Now your working on Disney's Wizards of Waverly Place, what's it been like working for a kids show and how different is the atmosphere in the writers room versus a typical comedy?

First time on a kid's show, and it's been a lot of fun. Most of the writers are all people I have worked with in the prime time world -- and the honest truth is, the atmosphere isn't that different. You want to tell a great story and you want to not talk down to your audience. Those things never change.

How has the strike affected you and your family personally?

The strike has affected me immeasurably. In both good and bad ways, I suppose.
I get to see my two sons and wife a lot more, now that I'm not writing and producing a show full time. But, it's balanced with a constant gnawing feeling that you don't know when it'll ever be over. Financially, of course, I'm hurting like almost every writer is.
Since the end of the summer, I’ve gone from being an executive producer of Wizards of Waverly Place, to Contract Captain, to Strike Captain, to “Showrunner 180 of 200” that walked off his/her show, to some jackass who’s just tired and wants it to be over, no matter what. Then I volunteered to serve on a Guild committee, only to find out it was the Strike Rules Compliance Committee. That’s the committee that goes after scab writing. And my feet hurt. Because I walk. Every day. Four hours a day at the start and now three. And you know what? I wouldn’t trade it for anything. Sure there’s been emotional roller coasters unlike any I’ve been through.
I’m leaving out the pit in my stomach that makes it feel like I’ve been at the beginning of a panic attack for eleven weeks, without the physical release of actually having the panic attack and putting my fist through some dry wall, while my wife or whoever’s near me looks for some wood I can bite on so I don’t chew off my tongue. But who doesn’t feel like that, right?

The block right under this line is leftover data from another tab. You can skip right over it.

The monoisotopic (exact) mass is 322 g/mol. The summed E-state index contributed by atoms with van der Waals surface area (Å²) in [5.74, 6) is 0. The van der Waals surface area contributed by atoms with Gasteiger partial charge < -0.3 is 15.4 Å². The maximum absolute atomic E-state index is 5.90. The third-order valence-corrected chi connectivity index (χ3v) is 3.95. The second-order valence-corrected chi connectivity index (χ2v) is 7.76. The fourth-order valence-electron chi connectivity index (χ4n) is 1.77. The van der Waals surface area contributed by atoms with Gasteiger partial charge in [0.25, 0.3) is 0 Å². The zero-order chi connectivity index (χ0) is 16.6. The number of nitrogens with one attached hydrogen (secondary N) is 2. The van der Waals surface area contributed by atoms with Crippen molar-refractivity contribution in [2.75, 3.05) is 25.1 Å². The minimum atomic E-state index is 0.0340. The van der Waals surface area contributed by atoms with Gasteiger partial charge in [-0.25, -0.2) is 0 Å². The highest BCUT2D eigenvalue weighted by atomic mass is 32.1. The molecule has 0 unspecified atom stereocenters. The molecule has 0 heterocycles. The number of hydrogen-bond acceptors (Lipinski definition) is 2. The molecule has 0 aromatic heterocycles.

What hobbies do you enjoy outside of writing?

I coach baseball, my oldest, Joaquin is a two time all star switch hitting catcher for his little league team. I'm kind of bragging, but there you go. I have a couple of old cars I work on, my fav is a 1964 Lincoln Continental. And I own, with my wife, Aliza, a Comedy Improv Theater in Hollywood, "Bang Comedy Theater". You can find us at bangstudio.com.

And Finally, what are some of your favorite Television shows?

Battlestar, Lost, Heroes, The Wire, Old Rockford Files, MASH, Bilko, Sanford & Son, Taxi, Family Ties, Buffy, 30 Rock, Office

I'd like to thank Peter Murrieta for his time and wish him and all the other writers good luck as they return to their jobs in the next week or two as the strike has thankfully come to an end.

Peter Murrieta - Center with Blue Warmup

2 comments:

dino martin peters said...

hey pallie, like how cool to know the role that our Dino played in Peter wantin' to be a writer. Never was, never will be anyone as cool as the King of Cool..oh, to return to the days when Dino walked the earth...

Ramsey Omery said...

I had Peter Murrieta as an improv teacher for a couple of months during the strike. He is quite honestly one of the funniest people I have ever met, on or offstage.